1. ## May monthly contest

Hi everyone, time for the next monthly contest. The rules are the same as before. Due date for all of these problems is May 15th. Due to popular demand, the problem difficulty has been scaled down a bit, but there is still an easy, medium, and hard problem. If you have any questions, please post in this thread instead of PMing me, that way anyone else who might have had the same question can see the answer. PM me with your code. Have fun and good luck!

Easy Problem

You are a cook during rush hour at a fast food restaurant. To cook a hamburger thoroughly, you must fry each side for five minutes. These five minutes do not have to happen concurrently so you can fry one side, let it sit for awhile off to the burner, then cook the other side at your leisure.

Now, given the maximum number of hamburgers you can fit on your frying pan and the total number of hamburgers to cook, what is the minimum amount of minutes to cook all of the hamburgers thoroughly?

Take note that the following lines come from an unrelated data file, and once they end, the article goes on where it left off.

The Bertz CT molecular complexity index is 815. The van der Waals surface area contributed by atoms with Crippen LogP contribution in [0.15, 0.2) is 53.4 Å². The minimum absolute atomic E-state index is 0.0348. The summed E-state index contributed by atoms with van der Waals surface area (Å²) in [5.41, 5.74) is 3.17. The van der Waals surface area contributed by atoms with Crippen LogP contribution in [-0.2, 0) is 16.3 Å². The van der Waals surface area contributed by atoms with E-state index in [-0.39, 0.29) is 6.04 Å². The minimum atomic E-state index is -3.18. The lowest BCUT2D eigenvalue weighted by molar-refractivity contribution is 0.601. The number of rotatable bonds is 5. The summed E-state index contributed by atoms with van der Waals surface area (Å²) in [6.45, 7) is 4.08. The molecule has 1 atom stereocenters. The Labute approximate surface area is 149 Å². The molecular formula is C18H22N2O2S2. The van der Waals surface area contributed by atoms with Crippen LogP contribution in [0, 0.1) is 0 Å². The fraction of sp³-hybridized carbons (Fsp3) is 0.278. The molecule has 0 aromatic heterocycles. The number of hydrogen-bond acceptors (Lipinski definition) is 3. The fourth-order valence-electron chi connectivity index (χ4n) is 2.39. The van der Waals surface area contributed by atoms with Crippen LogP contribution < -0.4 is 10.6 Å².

Your function will have this format:

int fryBurgers(int panSize, int numHamburgers)

Parameters:

• Pan size will be the number of hamburgers the pan can fit and will be between 1 and 1000
• Number of hamburgers will be between 0 and 1000

Examples
• fryHamburgers(2,3) will return 15

Call the hamburgers 1, 2, and 3. Cook hamburger 1 and 2 for 5 minutes. Take hamburger 1 off the pan and add hamburger 3 and flip hamburger 2. Cook for 5 minutes. Flip hamburger 3 and replace hamburger 2 with flip side of hamburger 1. Cook for 5 minutes. 15 minutes total and all 3 are cooked.

• fryHamburgers(100,1) will return 10

Big pan but only need to cook one burger. Cook one side for 5 minutes then cook other side for 5 minutes.